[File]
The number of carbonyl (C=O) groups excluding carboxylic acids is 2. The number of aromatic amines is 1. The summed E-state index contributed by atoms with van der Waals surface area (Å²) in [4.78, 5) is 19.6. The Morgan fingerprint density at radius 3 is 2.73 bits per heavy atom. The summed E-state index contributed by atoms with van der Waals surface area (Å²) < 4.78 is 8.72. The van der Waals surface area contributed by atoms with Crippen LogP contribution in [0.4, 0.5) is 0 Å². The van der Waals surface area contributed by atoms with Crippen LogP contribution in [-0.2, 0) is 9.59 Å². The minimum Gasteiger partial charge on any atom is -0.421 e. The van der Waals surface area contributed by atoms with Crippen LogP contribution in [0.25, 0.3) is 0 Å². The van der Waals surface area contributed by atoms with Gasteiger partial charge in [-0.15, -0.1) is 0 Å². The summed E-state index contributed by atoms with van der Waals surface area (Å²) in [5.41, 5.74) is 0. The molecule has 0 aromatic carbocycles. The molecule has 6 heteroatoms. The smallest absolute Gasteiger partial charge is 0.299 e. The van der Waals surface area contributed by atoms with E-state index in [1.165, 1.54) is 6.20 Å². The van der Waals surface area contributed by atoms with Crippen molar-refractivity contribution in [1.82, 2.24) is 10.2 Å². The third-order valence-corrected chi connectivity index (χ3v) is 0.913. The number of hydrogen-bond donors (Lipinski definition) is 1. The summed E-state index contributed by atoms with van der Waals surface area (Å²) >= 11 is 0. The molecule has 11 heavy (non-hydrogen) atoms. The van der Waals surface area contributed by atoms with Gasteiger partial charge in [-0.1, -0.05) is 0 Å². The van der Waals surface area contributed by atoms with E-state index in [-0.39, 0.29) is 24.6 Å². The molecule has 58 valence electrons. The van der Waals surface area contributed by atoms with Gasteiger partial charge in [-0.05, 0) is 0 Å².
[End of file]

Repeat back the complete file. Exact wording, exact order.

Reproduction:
The number of carbonyl (C=O) groups excluding carboxylic acids is 2. The number of aromatic amines is 1. The summed E-state index contributed by atoms with van der Waals surface area (Å²) in [4.78, 5) is 19.6. The Morgan fingerprint density at radius 3 is 2.73 bits per heavy atom. The summed E-state index contributed by atoms with van der Waals surface area (Å²) < 4.78 is 8.72. The van der Waals surface area contributed by atoms with Crippen LogP contribution in [0.4, 0.5) is 0 Å². The van der Waals surface area contributed by atoms with Crippen LogP contribution in [-0.2, 0) is 9.59 Å². The minimum Gasteiger partial charge on any atom is -0.421 e. The van der Waals surface area contributed by atoms with Crippen LogP contribution in [0.25, 0.3) is 0 Å². The van der Waals surface area contributed by atoms with Gasteiger partial charge in [-0.15, -0.1) is 0 Å². The summed E-state index contributed by atoms with van der Waals surface area (Å²) in [5.41, 5.74) is 0. The molecule has 0 aromatic carbocycles. The molecule has 6 heteroatoms. The smallest absolute Gasteiger partial charge is 0.299 e. The van der Waals surface area contributed by atoms with E-state index in [1.165, 1.54) is 6.20 Å². The van der Waals surface area contributed by atoms with Crippen molar-refractivity contribution in [1.82, 2.24) is 10.2 Å². The third-order valence-corrected chi connectivity index (χ3v) is 0.913. The number of hydrogen-bond donors (Lipinski definition) is 1. The summed E-state index contributed by atoms with van der Waals surface area (Å²) >= 11 is 0. The molecule has 11 heavy (non-hydrogen) atoms. The van der Waals surface area contributed by atoms with Gasteiger partial charge in [-0.1, -0.05) is 0 Å². The van der Waals surface area contributed by atoms with E-state index in [-0.39, 0.29) is 24.6 Å². The molecule has 58 valence electrons. The van der Waals surface area contributed by atoms with Gasteiger partial charge in [-0.05, 0) is 0 Å².